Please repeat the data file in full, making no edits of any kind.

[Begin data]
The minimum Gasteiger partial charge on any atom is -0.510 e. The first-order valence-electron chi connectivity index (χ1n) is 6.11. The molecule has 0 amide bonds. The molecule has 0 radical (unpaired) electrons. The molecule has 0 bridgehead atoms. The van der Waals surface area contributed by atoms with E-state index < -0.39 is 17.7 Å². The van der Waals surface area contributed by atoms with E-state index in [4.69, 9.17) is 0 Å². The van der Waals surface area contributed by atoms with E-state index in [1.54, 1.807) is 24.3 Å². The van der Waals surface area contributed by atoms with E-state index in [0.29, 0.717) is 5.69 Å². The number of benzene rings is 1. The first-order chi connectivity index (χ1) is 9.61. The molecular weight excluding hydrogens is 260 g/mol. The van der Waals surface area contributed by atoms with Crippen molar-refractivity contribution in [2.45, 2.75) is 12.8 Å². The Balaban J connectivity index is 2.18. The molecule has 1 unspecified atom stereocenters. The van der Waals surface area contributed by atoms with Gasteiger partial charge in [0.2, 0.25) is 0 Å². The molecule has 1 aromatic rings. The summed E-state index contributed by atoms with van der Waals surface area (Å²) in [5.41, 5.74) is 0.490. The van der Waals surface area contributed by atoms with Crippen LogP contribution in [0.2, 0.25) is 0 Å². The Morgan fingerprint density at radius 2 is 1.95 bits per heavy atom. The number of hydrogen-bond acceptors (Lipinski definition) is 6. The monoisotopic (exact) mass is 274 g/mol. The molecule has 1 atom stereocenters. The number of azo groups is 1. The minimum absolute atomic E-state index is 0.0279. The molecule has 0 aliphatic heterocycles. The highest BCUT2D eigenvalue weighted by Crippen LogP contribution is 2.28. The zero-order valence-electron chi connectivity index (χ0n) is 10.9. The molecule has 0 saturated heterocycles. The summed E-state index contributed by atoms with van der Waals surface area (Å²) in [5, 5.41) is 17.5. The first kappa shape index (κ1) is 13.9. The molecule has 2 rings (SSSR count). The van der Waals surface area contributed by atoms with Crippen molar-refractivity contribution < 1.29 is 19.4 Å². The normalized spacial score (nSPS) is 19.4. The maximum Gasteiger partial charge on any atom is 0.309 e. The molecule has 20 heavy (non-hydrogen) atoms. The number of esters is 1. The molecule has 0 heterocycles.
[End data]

The minimum Gasteiger partial charge on any atom is -0.510 e. The first-order valence-electron chi connectivity index (χ1n) is 6.11. The molecule has 0 amide bonds. The molecule has 0 radical (unpaired) electrons. The molecule has 0 bridgehead atoms. The van der Waals surface area contributed by atoms with E-state index < -0.39 is 17.7 Å². The van der Waals surface area contributed by atoms with E-state index in [4.69, 9.17) is 0 Å². The van der Waals surface area contributed by atoms with E-state index in [1.54, 1.807) is 24.3 Å². The van der Waals surface area contributed by atoms with E-state index in [0.29, 0.717) is 5.69 Å². The number of benzene rings is 1. The first-order chi connectivity index (χ1) is 9.61. The molecular weight excluding hydrogens is 260 g/mol. The van der Waals surface area contributed by atoms with Crippen molar-refractivity contribution in [2.45, 2.75) is 12.8 Å². The Balaban J connectivity index is 2.18. The molecule has 1 unspecified atom stereocenters. The van der Waals surface area contributed by atoms with Gasteiger partial charge in [0.2, 0.25) is 0 Å². The molecule has 1 aromatic rings. The summed E-state index contributed by atoms with van der Waals surface area (Å²) in [5.41, 5.74) is 0.490. The van der Waals surface area contributed by atoms with Crippen LogP contribution in [0.2, 0.25) is 0 Å². The Morgan fingerprint density at radius 2 is 1.95 bits per heavy atom. The number of hydrogen-bond acceptors (Lipinski definition) is 6. The monoisotopic (exact) mass is 274 g/mol. The molecule has 1 atom stereocenters. The number of azo groups is 1. The minimum absolute atomic E-state index is 0.0279. The molecule has 0 aliphatic heterocycles. The highest BCUT2D eigenvalue weighted by Crippen LogP contribution is 2.28. The zero-order valence-electron chi connectivity index (χ0n) is 10.9. The molecule has 0 saturated heterocycles. The summed E-state index contributed by atoms with van der Waals surface area (Å²) in [5, 5.41) is 17.5. The first kappa shape index (κ1) is 13.9. The molecule has 2 rings (SSSR count). The van der Waals surface area contributed by atoms with Crippen molar-refractivity contribution < 1.29 is 19.4 Å². The normalized spacial score (nSPS) is 19.4. The maximum Gasteiger partial charge on any atom is 0.309 e. The molecule has 20 heavy (non-hydrogen) atoms. The number of esters is 1. The molecule has 0 heterocycles.